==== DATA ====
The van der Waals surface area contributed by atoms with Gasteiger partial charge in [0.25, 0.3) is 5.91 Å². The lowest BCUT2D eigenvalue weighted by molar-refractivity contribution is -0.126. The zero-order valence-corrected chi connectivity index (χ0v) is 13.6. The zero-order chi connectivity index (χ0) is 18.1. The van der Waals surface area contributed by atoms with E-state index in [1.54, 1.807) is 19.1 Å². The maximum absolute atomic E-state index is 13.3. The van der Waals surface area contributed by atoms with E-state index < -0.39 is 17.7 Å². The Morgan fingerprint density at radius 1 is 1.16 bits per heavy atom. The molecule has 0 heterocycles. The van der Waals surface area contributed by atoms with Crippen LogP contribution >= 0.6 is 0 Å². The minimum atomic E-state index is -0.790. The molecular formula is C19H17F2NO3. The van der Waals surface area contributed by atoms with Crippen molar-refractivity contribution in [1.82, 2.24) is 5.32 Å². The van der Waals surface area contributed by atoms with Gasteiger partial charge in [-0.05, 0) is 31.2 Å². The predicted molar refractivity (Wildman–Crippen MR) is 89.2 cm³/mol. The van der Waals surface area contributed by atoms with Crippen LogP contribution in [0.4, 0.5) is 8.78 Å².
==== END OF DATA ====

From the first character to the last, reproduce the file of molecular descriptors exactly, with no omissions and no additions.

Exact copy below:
The van der Waals surface area contributed by atoms with Gasteiger partial charge in [0.25, 0.3) is 5.91 Å². The lowest BCUT2D eigenvalue weighted by molar-refractivity contribution is -0.126. The zero-order valence-corrected chi connectivity index (χ0v) is 13.6. The zero-order chi connectivity index (χ0) is 18.1. The van der Waals surface area contributed by atoms with E-state index in [1.54, 1.807) is 19.1 Å². The maximum absolute atomic E-state index is 13.3. The van der Waals surface area contributed by atoms with E-state index < -0.39 is 17.7 Å². The Morgan fingerprint density at radius 1 is 1.16 bits per heavy atom. The molecule has 0 heterocycles. The van der Waals surface area contributed by atoms with Crippen LogP contribution >= 0.6 is 0 Å². The minimum atomic E-state index is -0.790. The molecular formula is C19H17F2NO3. The van der Waals surface area contributed by atoms with Crippen molar-refractivity contribution in [1.82, 2.24) is 5.32 Å². The van der Waals surface area contributed by atoms with Gasteiger partial charge in [-0.05, 0) is 31.2 Å². The predicted molar refractivity (Wildman–Crippen MR) is 89.2 cm³/mol. The van der Waals surface area contributed by atoms with Crippen LogP contribution in [0.4, 0.5) is 8.78 Å².